diabetestalk.net

The 2-Day Diabetes Diet: What To Eat To Lose Weight

The 2-Day Diabetes Diet: What to Eat to Lose Weight

The 2-Day Diabetes Diet: What to Eat to Lose Weight

For folks with diabetes, weight loss is a natural form of “medication.” Reams of research prove that losing even just a few pounds is an effective way to control blood sugar or reduce the risk of developing type 2 diabetes in the first place.
But in an ironic twist, losing weight may be more difficult if you have type 2 diabetes. And the reason isn’t just a lack of willpower. Too often, diet plans don’t work for people with diabetes because the metabolism changes associated with blood sugar problems may increase appetite, slow down fat burning, and encourage fat storage.
Now breakthrough research has revealed a better way for people to lose weight and reduce insulin resistance. The secret is a concept called intermittent fasting.
British researchers created this revolutionary new diet, which strictly limits caloric intake for two days of the week but permits larger portions for the remainder. Women who followed the plan lost almost twice as much fat as those who restricted calories every day. Within three months, participants reduced insulin resistance by 25 percent more on nonfast days and inflammation by 8 percent more than people who dieted continuously.
Why Does this Particular Diabetes Diet Plan Work?
It counteracts the effects of “diabesity,” where blood sugar problems and excess body fat meet. Just a small amount of excess weight and a genetic tendency for metabolism problems can trigger a cascade of health issues, including high cholesterol, high blood pressure, immune system problems, and hormonal imbalances.
This constellation of health problems is cau Continue reading

Rate this article
Total 1 ratings
How Much Walking Is Best for Diabetes Control?

How Much Walking Is Best for Diabetes Control?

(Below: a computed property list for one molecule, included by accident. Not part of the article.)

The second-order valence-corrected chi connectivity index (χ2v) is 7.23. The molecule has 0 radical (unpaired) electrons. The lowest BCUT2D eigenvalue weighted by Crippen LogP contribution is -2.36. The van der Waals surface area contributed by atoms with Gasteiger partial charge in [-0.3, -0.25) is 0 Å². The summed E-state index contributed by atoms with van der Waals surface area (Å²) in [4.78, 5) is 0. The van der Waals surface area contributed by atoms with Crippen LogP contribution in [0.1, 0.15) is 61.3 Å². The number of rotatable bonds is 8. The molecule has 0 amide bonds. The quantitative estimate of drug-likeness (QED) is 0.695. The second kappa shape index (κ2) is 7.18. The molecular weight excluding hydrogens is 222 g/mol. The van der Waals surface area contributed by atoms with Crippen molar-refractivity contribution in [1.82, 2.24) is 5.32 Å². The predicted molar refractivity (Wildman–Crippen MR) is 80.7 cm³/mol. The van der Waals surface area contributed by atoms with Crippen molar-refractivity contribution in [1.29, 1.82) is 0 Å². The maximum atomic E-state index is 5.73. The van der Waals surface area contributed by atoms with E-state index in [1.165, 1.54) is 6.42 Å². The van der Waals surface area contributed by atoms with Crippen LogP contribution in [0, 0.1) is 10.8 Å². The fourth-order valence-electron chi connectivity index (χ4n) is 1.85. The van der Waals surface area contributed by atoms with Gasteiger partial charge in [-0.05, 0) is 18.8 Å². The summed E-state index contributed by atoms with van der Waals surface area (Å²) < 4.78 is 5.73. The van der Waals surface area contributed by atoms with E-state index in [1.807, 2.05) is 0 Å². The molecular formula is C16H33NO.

Exercise and walking are excellent tools for controlling Type II diabetes and improving health for people with diabetes.
Walk 38 Minutes or 4400 Steps a Day for Diabetes
A study measured how much walking is needed to produce the best effects for people with diabetes. Walking or doing other aerobic exercise for 38 minutes (about 2.2 miles or 4400 steps) showed a significant effect for those with diabetes, even if they didn't lose weight.
They improved their hemoglobin A1C by 0.4 percent, reduced their risk of heart disease, and improved their cholesterol and triglyceride levels. They saved $288 a year in health care costs.
30-Minute Walking Workout for Diabetes
Brisk walking workouts can help you maintain a steady blood sugar level and body weight if you have Type 2 diabetes. A 30-minute walk at least five days per week is recommended by the American College of Sports Medicine and the American Diabetes Association for people with diabetes. Consult your health care team to see if walking is the right exercise for you and any precautions necessary for your individual circumstances and adjustments to your medications or diet.
Walking Goal: To walk for 30 minutes, with at least 20 continuous minutes at a brisk pace of 15 to 20 minutes per mile (3-4 mph.)
What you will need:
Walking shoes and socks: You need to protect your feet and prevent developing blisters or sores. Get fitted for flat and flexible athletic shoes at the best running shoe store in your area. Avoid cotton socks and tube socks and choose athletic socks or diabetic socks made of sweat-wicking polyester fiber.
Wal Continue reading

Foods to avoid for people with diabetes

Foods to avoid for people with diabetes

Taking control of what foods they eat not only helps people manage their diabetes but also influences how well they feel and how much energy they have every day.
We take a look at what foods people with diabetes should avoid and outline what they should eat instead.
Foods to avoid with diabetes
Having diabetes does not have to stop people from eating the foods they enjoy. However, it does mean that they should eat smaller portions, less often.
The Institute of Medicine recommend that carbohydrate intake for most people should be between 45-65 percent of total calories. This higher carbohydrate intake is consistent with plant-based diets, which have shown benefit for diabetes management in well-designed, long-term studies.